Egypt Independent

Egypt to name its first astronaut soon, says professor of Aviation Engineering



A professor at the institute of Aviation Engineering and Technology Ahmed Farag announced that Egypt will soon announce its first ever astronaut, following the end of a long and arduous training process.

Farag praised the course of Egypt’s entry into the space field, stressing that it is an essential step forward for countries looking to achieve sustainable development.

His announcement came during a virtual seminar organized by the Mechanical Engineering Division of the General Syndicate of Engineers on Tuesday, titled “Introduction to Space Sciences”. The symposium lasted for more than two hours and featured the participation of a large number of university professors, engineers and students.

Farag assured that the money spent on space exploration is never wasted, and returns exponentially as a single image from space reveals many mysteries and saves money spent to explore it.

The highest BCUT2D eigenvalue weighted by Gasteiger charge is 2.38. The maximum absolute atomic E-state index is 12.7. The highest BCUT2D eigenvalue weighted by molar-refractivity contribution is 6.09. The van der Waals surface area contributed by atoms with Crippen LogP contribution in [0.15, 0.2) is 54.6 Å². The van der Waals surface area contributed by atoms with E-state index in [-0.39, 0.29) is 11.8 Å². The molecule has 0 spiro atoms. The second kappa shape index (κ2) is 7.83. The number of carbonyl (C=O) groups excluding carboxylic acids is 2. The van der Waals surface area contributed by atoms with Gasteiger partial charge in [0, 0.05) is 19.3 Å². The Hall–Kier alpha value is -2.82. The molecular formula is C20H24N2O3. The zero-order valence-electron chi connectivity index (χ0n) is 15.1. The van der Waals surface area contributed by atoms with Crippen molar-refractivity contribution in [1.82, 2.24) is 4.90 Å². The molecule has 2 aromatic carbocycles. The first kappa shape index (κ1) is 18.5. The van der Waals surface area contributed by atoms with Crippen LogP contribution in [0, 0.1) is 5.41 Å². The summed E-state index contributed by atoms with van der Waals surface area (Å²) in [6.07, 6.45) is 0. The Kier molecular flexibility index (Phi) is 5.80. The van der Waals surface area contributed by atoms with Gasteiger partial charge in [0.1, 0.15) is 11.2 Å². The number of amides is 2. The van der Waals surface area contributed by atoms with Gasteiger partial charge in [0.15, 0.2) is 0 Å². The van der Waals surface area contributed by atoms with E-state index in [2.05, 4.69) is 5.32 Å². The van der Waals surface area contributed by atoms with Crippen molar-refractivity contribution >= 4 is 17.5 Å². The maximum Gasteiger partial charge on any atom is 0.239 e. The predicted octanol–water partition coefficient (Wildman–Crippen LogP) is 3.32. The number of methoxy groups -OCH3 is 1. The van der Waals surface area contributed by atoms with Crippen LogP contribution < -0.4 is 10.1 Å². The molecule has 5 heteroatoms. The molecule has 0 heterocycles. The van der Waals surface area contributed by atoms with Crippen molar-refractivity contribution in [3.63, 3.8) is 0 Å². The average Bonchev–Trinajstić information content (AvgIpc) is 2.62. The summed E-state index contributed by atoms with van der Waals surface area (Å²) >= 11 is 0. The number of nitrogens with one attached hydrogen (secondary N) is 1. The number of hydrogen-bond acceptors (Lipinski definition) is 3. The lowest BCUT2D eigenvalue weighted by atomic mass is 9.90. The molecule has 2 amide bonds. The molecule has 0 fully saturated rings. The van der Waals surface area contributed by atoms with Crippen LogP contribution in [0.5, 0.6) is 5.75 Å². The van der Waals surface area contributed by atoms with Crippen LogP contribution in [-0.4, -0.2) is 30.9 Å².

Egypt first ventured into space in 1998 when it launched the Nilesat satellite, he said, adding that 2007 witnessed the launch of the satellite Egypt Sat 1. And in 2014 thanks to Egyptian-Russian cooperation the satellite Egypt Sat 2 was launched, and following that in 2019 the satellite Egypt Sat A was launched.

Farag explained that Egypt’s launching of various satellites does not mean that the first one was a failure. Instead, it reflects upon Egypt’s desire to cover new areas and sectors.

“Egypt’s progress in the field of space is necessary to achieve sustainable development, bridge the digital gap between rural and urban areas, and use the Internet on a large scale, which has had a great positive role in confronting coronavirus through telemedicine,” he added.

He presented a brief overview of the history of space exploration, which began with the launch of the first satellite in 1957 by the Soviet Union. He pointed out that the first country to reach the moon with a spacecraft was the Soviet Union in 1959, with America following after that with about 11 flights from 1969 to 1972, the last of which was Apollo 17.

Edited translation from Al-Masry Al-Youm